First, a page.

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As a general rule, we like to think we’re getting a great deal more creative when it comes to transport than we were 40 years ago. As it turns out…nope. These rail cars stowed 30 Vegas per car, nose down, in the early 70’s, ya’ll.

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I live in Texas, and trucks are a religion down here. It seems whether or not the need for one exists, most folks want one — and the bigger the better. Last weekend the parental unit and I decided to go to an estate sale. We took the Ranger over his ’98 Ram because it averages 27 mpg, we had 60 miles to go, and by chance it was cleanest.

We’ve spoken many times in the last year and change about how much we’ve come to support buying for what you need instead of the shiny extras that look or sound impressive. Just to be clear, we at Toolmonger have absolutely no beef with professionals or hard-working people who require/use heavy duty trucks on the job or at home. There are about a hundred good reasons to have one. But I don’t off-road, don’t have a crew to be transported, and don’t pull a trailer. I commute and haul wood and project supplies to and fro, and that’s about it. I bought a truck that supported that and have never regretted it.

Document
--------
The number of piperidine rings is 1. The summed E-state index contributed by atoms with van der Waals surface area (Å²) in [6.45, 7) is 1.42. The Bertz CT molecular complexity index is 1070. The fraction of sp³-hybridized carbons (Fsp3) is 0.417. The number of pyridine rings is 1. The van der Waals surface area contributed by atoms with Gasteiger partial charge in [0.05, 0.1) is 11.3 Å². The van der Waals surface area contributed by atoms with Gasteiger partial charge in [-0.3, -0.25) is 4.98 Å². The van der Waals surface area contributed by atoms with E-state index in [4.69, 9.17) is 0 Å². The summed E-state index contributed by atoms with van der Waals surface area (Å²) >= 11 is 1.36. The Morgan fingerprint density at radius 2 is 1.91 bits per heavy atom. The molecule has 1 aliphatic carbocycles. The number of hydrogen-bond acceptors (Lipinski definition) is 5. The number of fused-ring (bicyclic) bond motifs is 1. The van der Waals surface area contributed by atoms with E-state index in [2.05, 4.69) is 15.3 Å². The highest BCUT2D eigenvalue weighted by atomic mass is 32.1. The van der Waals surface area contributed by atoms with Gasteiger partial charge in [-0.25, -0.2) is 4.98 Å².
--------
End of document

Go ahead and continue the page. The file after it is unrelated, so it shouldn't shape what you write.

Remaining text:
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If you’re worried that someone might steal your license plate, Amazon offers a $5 solution to the problem in the form of specialty fasteners. They’re designed to make your plate just a little harder to steal than the one on the car next to you. I came across this while spinning around Amazon looking at tools, and I’ll admit my first thought was “Really? These are necessary?” Apparently so, at least if you believe the review comments. Check out the first one in which “psnorb” shares his experience of having his plates stolen and promptly used in a high-speed chase with police. (Interestingly, his biggest gripe is that the police kept his plate as evidence.) I have no idea where “psnorb” lives, but I’m guessing it’s not here in Dallas, TX.

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Last year I wrote about choosing our daughter’s first car using 9 criteria. Less than a month later Toolmongers read about “The Dent” and what a non-event it turned out to be, thanks to these criteria. Now, a year later, it’s time for an update. What other bumps and bruises did the car receive? How did the car’s mechanical systems hold up? Did our daughter ever find out how fast it could go? Basically, did the 9 criteria work, and how exactly did our teen’s first wheels fare during a year of use?